The Diagnosis is in
What a title, ey? That will get you clicking for information I bet. Nah, but in all seriousness welcome to the rawest post yet as I sit here at 4:06 am unable to sleep after listening to 'thunder and rain sounds for sleep' for over an hour.
In all honesty, this post is coming out of anger, sadness and heaviness for me. Just what you want to read after all the news headlines that are pouring out of everywhere right now, am I right?
Storytime! Up until 18 months ago, I had seen 3 counsellors, 1 psychiatrist - who was batshit crazy, and 2 therapists. Yet, was still fucked up. Life, in all its ups and downs and glory and darkness, was ruling me and like many others, during the pandemic, it all came to this giant boiling point. Unable to cope with simple life changes and waking up feeling like 1000 bricks were balancing on my brain and chest - I decided that no matter how 'on-the-dole' broke I was, I am going to invest in professional help. (I say I decided - there was a lot of push from concerned family members too - thankfully).
Over £2000 lighter - luckily and gratefully, no longer broke as shit, and after 18 months of G-R-A-F-T, I am a new human, a new individual with multiple diagnoses that totally make sense and with a fixed soul. Don't get me wrong, I am also medicated - which is great for me - but I know that I now as a person can live my life with 85% less mental and spiritual pain.
My diagnoses are:
Generalized Anxiety Disorder
Depressive Episodes and Tendencies
Long-term Anticipatory Grief
Severe Separation Anxiety
Sounds like a cocktail and a half but actually, I am so pleased with this because it explains exactly what has been 'wrong' with me and I can totally relate to all of it.
Actually, the main point of this point was to focus on number 3 - the long-term anticipatory grief. When I was first told what this is and basically that it appears that nearly 20 years of my life has been riddled with it - I was in a state of HOLY SHIT that is me. Basically, I have been living most of my life with sorrow, anger, heart-shattering sadness, anxiety and more, of a loss that has not happened yet. You are basically always on edge about someone dying or being hurt - even when it hasn't happened.
My anticipatory grief was always about my grandad - emphasis on the WAS - (I'll elaborate more on that later). To be frank, I would say 97% of my childhood memories (up to 4.5 years old) are only with my nanna and grandad. Days out, days delivering leaflets with him, days in the garden, days at the caravan, days, hours, minutes and seconds that layered my early memories of how vital his presence is and was in my life. In 2001, when I was no longer going to be around him all the time due to an international move - I would say that was the slow but real beginning of the anticipatory grief road. Nights spent worrying about 'what if he falls', 'what if he gets sick and I'm far away', 'what if he dies and I am not there' - these thoughts and more flooded my brain up for almost 20 years of my life. Nights of crying and bad dreams and insomnia-like states had become more and more frequent between 2016-2020.
Luckily, when I invested in my psychologist and was diagnosed - this allowed me to understand more about what was happening with and to me. I understood the grief and could process it and learn to be mindful and accept my thoughts but tell them politely to fuck-off, which, fortunately for me, has been effective + a nice 30mg dosage too.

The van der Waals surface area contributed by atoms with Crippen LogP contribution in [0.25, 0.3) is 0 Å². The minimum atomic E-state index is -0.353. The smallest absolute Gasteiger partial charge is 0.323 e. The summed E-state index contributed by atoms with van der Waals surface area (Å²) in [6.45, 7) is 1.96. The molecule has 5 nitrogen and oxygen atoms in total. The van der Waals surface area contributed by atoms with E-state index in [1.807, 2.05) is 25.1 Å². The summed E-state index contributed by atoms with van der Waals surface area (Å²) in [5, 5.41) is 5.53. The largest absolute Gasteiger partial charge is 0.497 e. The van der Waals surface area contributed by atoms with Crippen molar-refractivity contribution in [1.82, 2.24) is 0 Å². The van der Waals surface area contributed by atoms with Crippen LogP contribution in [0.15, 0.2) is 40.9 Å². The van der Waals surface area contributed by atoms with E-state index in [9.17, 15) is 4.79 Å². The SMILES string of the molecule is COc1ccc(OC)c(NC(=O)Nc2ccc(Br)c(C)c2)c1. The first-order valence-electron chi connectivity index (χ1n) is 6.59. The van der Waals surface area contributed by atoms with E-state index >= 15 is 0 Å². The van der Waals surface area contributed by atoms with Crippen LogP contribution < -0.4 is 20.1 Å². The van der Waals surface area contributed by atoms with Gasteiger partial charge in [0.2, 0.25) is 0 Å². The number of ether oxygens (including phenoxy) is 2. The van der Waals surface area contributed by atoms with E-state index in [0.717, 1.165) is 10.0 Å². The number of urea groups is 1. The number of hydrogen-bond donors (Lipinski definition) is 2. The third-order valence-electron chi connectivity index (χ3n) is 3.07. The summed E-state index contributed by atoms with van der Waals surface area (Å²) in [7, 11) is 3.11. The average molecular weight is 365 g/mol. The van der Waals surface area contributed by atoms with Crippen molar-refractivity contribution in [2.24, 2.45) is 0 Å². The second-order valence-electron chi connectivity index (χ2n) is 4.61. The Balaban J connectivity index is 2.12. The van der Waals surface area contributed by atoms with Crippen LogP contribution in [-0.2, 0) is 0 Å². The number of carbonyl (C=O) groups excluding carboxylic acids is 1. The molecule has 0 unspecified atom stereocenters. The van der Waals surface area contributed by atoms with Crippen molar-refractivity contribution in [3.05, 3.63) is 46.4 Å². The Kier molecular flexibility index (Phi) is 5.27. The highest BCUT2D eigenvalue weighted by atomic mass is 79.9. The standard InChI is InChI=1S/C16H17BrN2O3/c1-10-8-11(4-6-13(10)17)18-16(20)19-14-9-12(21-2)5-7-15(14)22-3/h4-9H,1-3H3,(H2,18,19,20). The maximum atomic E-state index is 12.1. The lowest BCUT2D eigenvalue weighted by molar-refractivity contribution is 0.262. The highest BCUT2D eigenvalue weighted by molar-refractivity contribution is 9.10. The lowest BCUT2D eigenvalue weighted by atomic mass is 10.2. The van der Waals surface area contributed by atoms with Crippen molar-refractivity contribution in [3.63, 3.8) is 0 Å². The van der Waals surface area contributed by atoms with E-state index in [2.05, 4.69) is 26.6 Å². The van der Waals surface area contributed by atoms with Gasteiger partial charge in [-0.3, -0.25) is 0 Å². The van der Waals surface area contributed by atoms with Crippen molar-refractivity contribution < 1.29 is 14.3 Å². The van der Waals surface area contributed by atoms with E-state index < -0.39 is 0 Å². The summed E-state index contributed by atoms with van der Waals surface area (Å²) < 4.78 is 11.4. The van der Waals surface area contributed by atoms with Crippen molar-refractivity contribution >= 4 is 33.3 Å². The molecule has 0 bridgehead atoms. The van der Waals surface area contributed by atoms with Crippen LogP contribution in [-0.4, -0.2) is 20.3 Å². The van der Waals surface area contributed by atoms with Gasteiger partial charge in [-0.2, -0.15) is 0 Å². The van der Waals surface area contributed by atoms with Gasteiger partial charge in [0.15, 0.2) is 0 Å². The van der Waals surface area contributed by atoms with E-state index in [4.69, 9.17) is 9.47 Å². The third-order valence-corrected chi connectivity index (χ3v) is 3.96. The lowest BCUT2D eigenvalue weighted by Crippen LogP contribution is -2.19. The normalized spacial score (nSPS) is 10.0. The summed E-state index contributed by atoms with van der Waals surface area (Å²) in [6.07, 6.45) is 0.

As the pandemic has torn people apart and riddled those around us with even more issues. I was actually able to find myself and work on myself. An incident in 2021 with my grandad that happened just after I 'graduated' from therapy - could have obliterated all of my hard therapy work to pieces. In the moment of this incident - I had choices: 1. crumble and go back to the disaster that I WAS or 2. Understand the reality, feel the emotions, accept the thoughts and then keep going. Thankfully, number 2 was the path that I chose then and is the path I manage to choose 99% of the time now.
Unfortunately, the pandemic has done things to my loved ones that have ultimately changed the way I feel and have relationships with some of them. All I know now is that what once was a huge amount of anticipatory grief is now only about 10-15% present and on the downside according to my psychologist, I am 'mourning the loss of a key relationship in my life because the person who was in this relationship with you - is basically no longer there/is no longer that person anymore.' I couldn't have said it better myself. The past 8-10 months have shifted, for many people, but I find myself now mourning the loss of one of the strongest and most important relationships of my life and navigating these seas has been a hard one.
All I can say is what was once number 1 has now faded. The love is still there, the devotion is still there but the ideas of idolisation and inspiration have fallen - too quickly. Loss is never 'easy' but can be very hard when they're not dead yet.
As I prepare to guide myself through these waters, I hope that through these words, you realise that seeking professional help and investing in yourself - is the best choice you can ever make. I wish you all the best of journeys through this sometimes-tornado that we call life.